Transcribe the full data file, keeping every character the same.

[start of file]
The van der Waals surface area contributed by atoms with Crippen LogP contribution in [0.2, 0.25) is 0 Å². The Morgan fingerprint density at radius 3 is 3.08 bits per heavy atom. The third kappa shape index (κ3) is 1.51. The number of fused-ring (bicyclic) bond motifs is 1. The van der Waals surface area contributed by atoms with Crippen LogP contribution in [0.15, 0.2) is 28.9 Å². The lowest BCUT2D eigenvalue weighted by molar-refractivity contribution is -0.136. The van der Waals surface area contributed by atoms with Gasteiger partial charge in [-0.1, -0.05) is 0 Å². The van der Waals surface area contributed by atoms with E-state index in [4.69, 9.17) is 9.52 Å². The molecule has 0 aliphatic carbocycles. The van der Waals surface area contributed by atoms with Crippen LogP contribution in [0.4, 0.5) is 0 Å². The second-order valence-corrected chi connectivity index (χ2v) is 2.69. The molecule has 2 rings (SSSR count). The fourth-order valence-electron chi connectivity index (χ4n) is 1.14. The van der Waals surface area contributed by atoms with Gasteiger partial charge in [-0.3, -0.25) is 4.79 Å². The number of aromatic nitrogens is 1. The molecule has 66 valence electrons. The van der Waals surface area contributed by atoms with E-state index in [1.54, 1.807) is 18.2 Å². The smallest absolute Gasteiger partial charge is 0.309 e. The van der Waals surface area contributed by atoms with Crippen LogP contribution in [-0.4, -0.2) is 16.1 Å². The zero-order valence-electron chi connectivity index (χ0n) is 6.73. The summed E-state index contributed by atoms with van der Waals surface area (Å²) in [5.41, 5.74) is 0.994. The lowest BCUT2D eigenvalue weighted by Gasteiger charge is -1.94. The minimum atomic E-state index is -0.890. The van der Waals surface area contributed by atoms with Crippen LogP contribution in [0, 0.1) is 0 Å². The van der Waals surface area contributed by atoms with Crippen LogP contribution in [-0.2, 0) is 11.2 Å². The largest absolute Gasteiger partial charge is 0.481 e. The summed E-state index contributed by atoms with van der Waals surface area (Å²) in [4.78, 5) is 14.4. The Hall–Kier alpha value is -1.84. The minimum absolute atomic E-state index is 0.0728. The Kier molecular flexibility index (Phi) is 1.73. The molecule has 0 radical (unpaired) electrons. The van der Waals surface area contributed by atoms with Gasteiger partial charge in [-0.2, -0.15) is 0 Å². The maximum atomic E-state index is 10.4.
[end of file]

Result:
The van der Waals surface area contributed by atoms with Crippen LogP contribution in [0.2, 0.25) is 0 Å². The Morgan fingerprint density at radius 3 is 3.08 bits per heavy atom. The third kappa shape index (κ3) is 1.51. The number of fused-ring (bicyclic) bond motifs is 1. The van der Waals surface area contributed by atoms with Crippen LogP contribution in [0.15, 0.2) is 28.9 Å². The lowest BCUT2D eigenvalue weighted by molar-refractivity contribution is -0.136. The van der Waals surface area contributed by atoms with Gasteiger partial charge in [-0.1, -0.05) is 0 Å². The van der Waals surface area contributed by atoms with E-state index in [4.69, 9.17) is 9.52 Å². The molecule has 0 aliphatic carbocycles. The van der Waals surface area contributed by atoms with Crippen LogP contribution in [0.4, 0.5) is 0 Å². The second-order valence-corrected chi connectivity index (χ2v) is 2.69. The molecule has 2 rings (SSSR count). The fourth-order valence-electron chi connectivity index (χ4n) is 1.14. The van der Waals surface area contributed by atoms with Gasteiger partial charge in [-0.3, -0.25) is 4.79 Å². The number of aromatic nitrogens is 1. The molecule has 66 valence electrons. The van der Waals surface area contributed by atoms with E-state index in [1.54, 1.807) is 18.2 Å². The smallest absolute Gasteiger partial charge is 0.309 e. The van der Waals surface area contributed by atoms with Crippen LogP contribution in [-0.4, -0.2) is 16.1 Å². The zero-order valence-electron chi connectivity index (χ0n) is 6.73. The summed E-state index contributed by atoms with van der Waals surface area (Å²) in [5.41, 5.74) is 0.994. The lowest BCUT2D eigenvalue weighted by Gasteiger charge is -1.94. The minimum atomic E-state index is -0.890. The van der Waals surface area contributed by atoms with Crippen LogP contribution in [0, 0.1) is 0 Å². The van der Waals surface area contributed by atoms with Crippen LogP contribution in [-0.2, 0) is 11.2 Å². The largest absolute Gasteiger partial charge is 0.481 e. The summed E-state index contributed by atoms with van der Waals surface area (Å²) in [4.78, 5) is 14.4. The Hall–Kier alpha value is -1.84. The minimum absolute atomic E-state index is 0.0728. The Kier molecular flexibility index (Phi) is 1.73. The molecule has 0 radical (unpaired) electrons. The van der Waals surface area contributed by atoms with Gasteiger partial charge in [-0.2, -0.15) is 0 Å². The maximum atomic E-state index is 10.4.